Will Land Degradation Prove Malthus Right After All?
Two hundred years ago, citing concerns dating back to Plato and Aristotle, English clergyman and economist Thomas Malthus argued that population growth would inevitably outpace food production—unless checked by “moral restraint, vice, or misery.” In 1960, his concerns appeared well founded. Growing at an unprecedented rate, the world’s population reached 3 billion, and a third of those were undernourished.
Forty years later, the world’s population has doubled to 6 billion, but food production has grown even faster, and fewer people are undernourished. Rising food demand led to higher input use and improved technology and efficiency. Even so, more than 800 million people—mostly in Asia and Africa—remain undernourished. For many of these people, secure and sustainable access to sufficient food for active, healthy lives—food security—depends on income from agriculture, and thus on the productivity of agricultural land and labor.
World-average cereal yields rose by more than 2 percent per year during the 1960s and 1970s, driven by the improved seed varieties and increased input use of the Green Revolution. However, yield growth has slowed since then and the Food and Agriculture Organization (FAO) projects that cereal yield growth will slow to a global average of 0.8 percent per year over the next three decades. Do soil erosion, soil fertility depletion, and other forms of land degradation threaten the productivity gains achieved in the past? Could Malthus be right after all?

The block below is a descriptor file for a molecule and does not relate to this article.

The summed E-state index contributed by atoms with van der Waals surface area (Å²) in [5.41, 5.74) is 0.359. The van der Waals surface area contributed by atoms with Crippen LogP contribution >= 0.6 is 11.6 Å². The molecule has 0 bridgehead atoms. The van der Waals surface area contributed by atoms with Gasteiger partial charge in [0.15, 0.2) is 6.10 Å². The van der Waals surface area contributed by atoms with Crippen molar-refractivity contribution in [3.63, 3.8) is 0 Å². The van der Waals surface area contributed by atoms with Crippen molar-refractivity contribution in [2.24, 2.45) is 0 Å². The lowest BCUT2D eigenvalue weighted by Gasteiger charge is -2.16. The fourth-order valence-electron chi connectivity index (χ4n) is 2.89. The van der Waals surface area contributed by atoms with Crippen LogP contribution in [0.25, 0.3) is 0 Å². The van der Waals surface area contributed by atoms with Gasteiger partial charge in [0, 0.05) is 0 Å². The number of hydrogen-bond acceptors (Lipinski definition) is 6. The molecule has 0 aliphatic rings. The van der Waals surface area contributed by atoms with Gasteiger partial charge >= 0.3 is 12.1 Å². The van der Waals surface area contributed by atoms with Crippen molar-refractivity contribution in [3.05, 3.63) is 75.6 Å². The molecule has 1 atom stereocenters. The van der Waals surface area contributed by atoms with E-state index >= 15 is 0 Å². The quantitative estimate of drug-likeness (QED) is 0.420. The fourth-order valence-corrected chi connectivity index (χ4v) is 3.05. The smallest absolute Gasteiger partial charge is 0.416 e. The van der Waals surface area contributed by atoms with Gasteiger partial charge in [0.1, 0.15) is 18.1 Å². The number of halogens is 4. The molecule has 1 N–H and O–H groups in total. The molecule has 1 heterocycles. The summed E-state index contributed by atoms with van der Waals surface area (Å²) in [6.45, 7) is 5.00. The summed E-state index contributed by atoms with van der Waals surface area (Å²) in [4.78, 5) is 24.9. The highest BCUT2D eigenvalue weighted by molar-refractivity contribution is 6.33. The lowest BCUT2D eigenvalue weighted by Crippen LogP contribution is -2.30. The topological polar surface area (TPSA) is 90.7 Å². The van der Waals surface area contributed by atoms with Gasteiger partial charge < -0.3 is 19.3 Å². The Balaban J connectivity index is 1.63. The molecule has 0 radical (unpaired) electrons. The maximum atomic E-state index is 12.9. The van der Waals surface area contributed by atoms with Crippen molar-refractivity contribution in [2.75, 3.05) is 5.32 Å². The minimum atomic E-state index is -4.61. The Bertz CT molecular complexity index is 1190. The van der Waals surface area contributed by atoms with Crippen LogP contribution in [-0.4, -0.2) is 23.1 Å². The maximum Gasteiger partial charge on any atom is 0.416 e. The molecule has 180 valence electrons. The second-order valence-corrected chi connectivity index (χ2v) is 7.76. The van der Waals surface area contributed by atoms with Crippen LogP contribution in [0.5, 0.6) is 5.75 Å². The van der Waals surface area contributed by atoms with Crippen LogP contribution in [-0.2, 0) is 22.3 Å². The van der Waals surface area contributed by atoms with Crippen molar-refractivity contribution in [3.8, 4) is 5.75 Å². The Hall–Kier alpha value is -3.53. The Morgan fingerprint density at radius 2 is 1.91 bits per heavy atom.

Because relevant data are scarce, the extent to which yields have been reduced by land degradation has been difficult to determine. Recent analysis by ERS economists, in collaboration with soil scientists at USDA’s Natural Resources Conservation Service and Ohio State University, finds that yield losses to soil erosion vary widely by crop and region, but average 0.3 percent per year worldwide when farmers’ practices are held constant. Given FAO’s projections of slower yield growth, further yield losses of this magnitude could reverse recent reductions in the number of people who are food insecure. However, farmers’ practices do change over time in response to changing conditions, so actual yield losses to land degradation are typically lower. For example, ERS analysis finds that yield losses to soil erosion in the North-Central U.S. are less than 0.1 percent per year when farmers choose management practices that are most profitable over the long term.
ERS research suggests that land degradation does not threaten food security at a global scale, but impacts vary by location. Yield losses due to land degradation do pose problems in areas where soils are shallow, fields are steeply sloped, property rights are insecure, and farmers have limited access to inputs, information, and markets. Any further slowing of yield growth in the future would increase the importance of measures to address these challenges.
Linking Land Quality, Agricultural Productivity, and Food Security, by Keith Wiebe , USDA, Economic Research Service, June 2003